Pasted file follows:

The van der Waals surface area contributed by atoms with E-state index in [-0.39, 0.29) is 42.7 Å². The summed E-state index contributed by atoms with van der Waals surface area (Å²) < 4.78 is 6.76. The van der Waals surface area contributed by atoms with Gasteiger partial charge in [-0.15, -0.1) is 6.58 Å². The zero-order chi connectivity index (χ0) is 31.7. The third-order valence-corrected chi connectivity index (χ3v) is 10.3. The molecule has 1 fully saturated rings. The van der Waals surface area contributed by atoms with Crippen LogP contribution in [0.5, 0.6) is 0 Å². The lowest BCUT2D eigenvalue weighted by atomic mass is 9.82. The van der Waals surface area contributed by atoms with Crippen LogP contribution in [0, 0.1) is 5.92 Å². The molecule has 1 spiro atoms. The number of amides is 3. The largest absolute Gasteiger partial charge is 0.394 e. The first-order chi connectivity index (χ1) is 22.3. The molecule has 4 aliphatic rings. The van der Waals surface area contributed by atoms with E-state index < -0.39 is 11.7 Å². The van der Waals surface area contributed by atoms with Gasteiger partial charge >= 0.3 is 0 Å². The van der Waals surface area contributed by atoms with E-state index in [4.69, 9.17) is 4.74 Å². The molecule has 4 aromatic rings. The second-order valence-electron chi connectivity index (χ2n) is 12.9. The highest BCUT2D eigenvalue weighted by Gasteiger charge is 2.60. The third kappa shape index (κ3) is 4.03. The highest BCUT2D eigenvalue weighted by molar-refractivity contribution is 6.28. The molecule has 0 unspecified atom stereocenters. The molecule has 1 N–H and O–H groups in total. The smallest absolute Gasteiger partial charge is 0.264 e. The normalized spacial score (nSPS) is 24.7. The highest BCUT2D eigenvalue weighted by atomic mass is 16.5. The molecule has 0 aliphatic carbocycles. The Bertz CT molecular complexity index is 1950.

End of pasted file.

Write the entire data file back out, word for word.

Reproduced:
The van der Waals surface area contributed by atoms with E-state index in [-0.39, 0.29) is 42.7 Å². The summed E-state index contributed by atoms with van der Waals surface area (Å²) < 4.78 is 6.76. The van der Waals surface area contributed by atoms with Gasteiger partial charge in [-0.15, -0.1) is 6.58 Å². The zero-order chi connectivity index (χ0) is 31.7. The third-order valence-corrected chi connectivity index (χ3v) is 10.3. The molecule has 1 fully saturated rings. The van der Waals surface area contributed by atoms with Crippen LogP contribution in [0.5, 0.6) is 0 Å². The lowest BCUT2D eigenvalue weighted by atomic mass is 9.82. The van der Waals surface area contributed by atoms with Crippen LogP contribution in [0, 0.1) is 5.92 Å². The molecule has 1 spiro atoms. The number of amides is 3. The largest absolute Gasteiger partial charge is 0.394 e. The first-order chi connectivity index (χ1) is 22.3. The molecule has 4 aliphatic rings. The van der Waals surface area contributed by atoms with E-state index < -0.39 is 11.7 Å². The van der Waals surface area contributed by atoms with Gasteiger partial charge >= 0.3 is 0 Å². The van der Waals surface area contributed by atoms with E-state index in [4.69, 9.17) is 4.74 Å². The molecule has 4 aromatic rings. The second-order valence-electron chi connectivity index (χ2n) is 12.9. The highest BCUT2D eigenvalue weighted by Gasteiger charge is 2.60. The third kappa shape index (κ3) is 4.03. The highest BCUT2D eigenvalue weighted by molar-refractivity contribution is 6.28. The molecule has 0 unspecified atom stereocenters. The molecule has 1 N–H and O–H groups in total. The smallest absolute Gasteiger partial charge is 0.264 e. The normalized spacial score (nSPS) is 24.7. The highest BCUT2D eigenvalue weighted by atomic mass is 16.5. The molecule has 0 aliphatic carbocycles. The Bertz CT molecular complexity index is 1950.